Was there a time when you had a breakdown and what helped you to move forward?
When I moved to New York, I I ended up in a wheelchair for four months and had to move back home. It became forced foundation building. During that time, I got to know my parents better, and I got to know Tucker better, because we talked on Skype every day. I also learned how to use Ableton software, which has enabled me to produce when I want to. The entire time I was in the wheelchair I remember thinking "this will pay off, this will pay off, trust, trust, trust'.
What makes you doubt yourself and how do you manage it?
I think like a lot of artists I oscillate between extreme self confidence and total self doubt. There are days where I'm like 'I can do anything,' and there are days when I can't get out of bed.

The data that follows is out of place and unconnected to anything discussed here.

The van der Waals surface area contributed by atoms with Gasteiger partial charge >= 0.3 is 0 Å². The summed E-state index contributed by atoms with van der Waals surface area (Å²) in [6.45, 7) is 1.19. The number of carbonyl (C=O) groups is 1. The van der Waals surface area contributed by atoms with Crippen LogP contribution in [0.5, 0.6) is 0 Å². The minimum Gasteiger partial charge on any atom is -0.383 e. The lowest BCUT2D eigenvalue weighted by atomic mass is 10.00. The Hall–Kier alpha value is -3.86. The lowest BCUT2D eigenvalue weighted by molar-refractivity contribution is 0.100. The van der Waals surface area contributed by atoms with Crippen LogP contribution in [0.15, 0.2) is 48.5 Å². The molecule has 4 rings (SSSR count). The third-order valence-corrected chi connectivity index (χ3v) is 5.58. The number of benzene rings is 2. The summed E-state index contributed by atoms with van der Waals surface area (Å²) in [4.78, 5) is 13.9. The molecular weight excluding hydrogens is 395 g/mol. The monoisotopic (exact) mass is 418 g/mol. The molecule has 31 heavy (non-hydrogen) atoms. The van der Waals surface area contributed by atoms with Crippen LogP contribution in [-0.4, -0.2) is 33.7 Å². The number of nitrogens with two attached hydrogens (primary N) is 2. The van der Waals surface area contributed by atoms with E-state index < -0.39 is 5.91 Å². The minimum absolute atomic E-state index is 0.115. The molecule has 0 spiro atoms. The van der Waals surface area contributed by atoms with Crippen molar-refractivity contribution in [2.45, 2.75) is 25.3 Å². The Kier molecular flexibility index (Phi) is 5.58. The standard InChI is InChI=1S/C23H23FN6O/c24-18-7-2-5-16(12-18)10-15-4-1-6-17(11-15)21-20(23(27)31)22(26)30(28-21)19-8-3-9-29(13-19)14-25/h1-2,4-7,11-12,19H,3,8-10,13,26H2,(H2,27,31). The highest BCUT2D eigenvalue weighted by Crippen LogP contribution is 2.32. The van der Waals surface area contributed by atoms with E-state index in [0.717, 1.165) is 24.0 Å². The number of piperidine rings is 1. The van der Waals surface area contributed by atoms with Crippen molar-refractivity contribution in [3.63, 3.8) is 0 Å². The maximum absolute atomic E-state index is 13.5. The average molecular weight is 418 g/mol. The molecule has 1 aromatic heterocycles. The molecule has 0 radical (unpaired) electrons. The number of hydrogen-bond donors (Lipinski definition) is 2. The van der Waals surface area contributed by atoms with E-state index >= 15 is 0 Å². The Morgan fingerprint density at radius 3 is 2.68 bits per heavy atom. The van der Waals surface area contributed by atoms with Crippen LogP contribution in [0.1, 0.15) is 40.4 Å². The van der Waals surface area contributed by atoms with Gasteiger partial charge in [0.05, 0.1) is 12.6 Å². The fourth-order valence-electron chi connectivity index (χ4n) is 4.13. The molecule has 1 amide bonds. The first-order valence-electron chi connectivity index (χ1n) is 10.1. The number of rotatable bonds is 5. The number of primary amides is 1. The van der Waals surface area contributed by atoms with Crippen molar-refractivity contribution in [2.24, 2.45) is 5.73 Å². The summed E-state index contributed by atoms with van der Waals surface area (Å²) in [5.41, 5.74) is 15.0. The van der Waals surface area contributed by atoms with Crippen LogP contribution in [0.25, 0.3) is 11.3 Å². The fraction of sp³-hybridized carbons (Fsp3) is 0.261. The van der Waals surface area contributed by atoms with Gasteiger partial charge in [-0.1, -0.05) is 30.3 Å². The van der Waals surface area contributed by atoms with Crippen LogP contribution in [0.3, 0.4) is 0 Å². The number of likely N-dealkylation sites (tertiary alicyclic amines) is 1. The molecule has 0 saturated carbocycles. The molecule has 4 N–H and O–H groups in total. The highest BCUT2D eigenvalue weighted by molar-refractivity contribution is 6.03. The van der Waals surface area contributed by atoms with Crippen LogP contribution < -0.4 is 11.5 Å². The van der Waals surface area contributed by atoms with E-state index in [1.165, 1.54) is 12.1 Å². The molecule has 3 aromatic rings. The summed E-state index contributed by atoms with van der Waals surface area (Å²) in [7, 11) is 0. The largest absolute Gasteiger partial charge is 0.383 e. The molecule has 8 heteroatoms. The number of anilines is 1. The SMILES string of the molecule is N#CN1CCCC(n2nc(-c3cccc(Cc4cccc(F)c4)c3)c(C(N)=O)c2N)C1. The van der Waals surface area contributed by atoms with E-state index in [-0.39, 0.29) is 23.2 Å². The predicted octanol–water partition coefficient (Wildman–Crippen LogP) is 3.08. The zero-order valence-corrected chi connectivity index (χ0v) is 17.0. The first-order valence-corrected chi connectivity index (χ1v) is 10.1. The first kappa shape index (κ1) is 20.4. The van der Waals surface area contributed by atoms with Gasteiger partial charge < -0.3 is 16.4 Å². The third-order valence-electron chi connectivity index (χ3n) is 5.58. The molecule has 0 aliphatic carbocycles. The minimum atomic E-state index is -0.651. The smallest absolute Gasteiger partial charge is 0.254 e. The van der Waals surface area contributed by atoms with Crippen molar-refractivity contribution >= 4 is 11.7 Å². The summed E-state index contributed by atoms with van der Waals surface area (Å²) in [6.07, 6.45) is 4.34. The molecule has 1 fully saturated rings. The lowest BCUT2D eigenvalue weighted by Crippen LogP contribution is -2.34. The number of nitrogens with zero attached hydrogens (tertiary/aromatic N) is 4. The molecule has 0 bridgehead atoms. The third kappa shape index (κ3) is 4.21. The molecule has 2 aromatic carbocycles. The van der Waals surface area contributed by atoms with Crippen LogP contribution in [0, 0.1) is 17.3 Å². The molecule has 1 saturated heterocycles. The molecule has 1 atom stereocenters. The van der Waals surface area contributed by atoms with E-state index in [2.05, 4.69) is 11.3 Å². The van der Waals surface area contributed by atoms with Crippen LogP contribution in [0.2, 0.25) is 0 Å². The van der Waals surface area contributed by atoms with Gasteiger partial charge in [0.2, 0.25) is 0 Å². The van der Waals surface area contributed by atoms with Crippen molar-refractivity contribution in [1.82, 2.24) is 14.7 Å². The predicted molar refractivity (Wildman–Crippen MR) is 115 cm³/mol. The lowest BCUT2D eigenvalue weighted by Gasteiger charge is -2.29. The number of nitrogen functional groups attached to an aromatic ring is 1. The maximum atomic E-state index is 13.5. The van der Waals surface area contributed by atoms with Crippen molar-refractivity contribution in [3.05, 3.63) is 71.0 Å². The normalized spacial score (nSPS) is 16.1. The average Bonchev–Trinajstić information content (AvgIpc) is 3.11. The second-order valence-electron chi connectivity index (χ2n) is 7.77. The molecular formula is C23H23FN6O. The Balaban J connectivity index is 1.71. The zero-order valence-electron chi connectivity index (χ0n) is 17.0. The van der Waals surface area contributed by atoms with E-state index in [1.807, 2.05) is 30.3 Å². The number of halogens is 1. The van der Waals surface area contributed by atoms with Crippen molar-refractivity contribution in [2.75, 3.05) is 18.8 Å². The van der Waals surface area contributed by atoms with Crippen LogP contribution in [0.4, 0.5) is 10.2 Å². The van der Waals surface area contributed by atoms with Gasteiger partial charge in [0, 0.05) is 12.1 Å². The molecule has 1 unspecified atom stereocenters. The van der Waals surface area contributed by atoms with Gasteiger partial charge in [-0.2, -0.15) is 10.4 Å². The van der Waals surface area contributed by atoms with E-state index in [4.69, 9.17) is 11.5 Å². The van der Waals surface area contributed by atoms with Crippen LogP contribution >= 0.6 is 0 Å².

The first performance that we ever did was a year and a half ago, and I hated it. I got off stage, and I went home and called my mom and asked her if I had made the biggest mistake in trying to be a musician. Sure enough, the second performance we did, I loved. I think what makes the difference is that Tucker and I realized that we didn't have to put this facade on of being cool and having it together. We learned how to be ourselves on stage. So now I love performing, and it's my favorite thing.
How do you know when to leave someone or something?
I might be too good at leaving things -- sometimes you have to stay in it
When was your bravest moment and how do you practice being brave?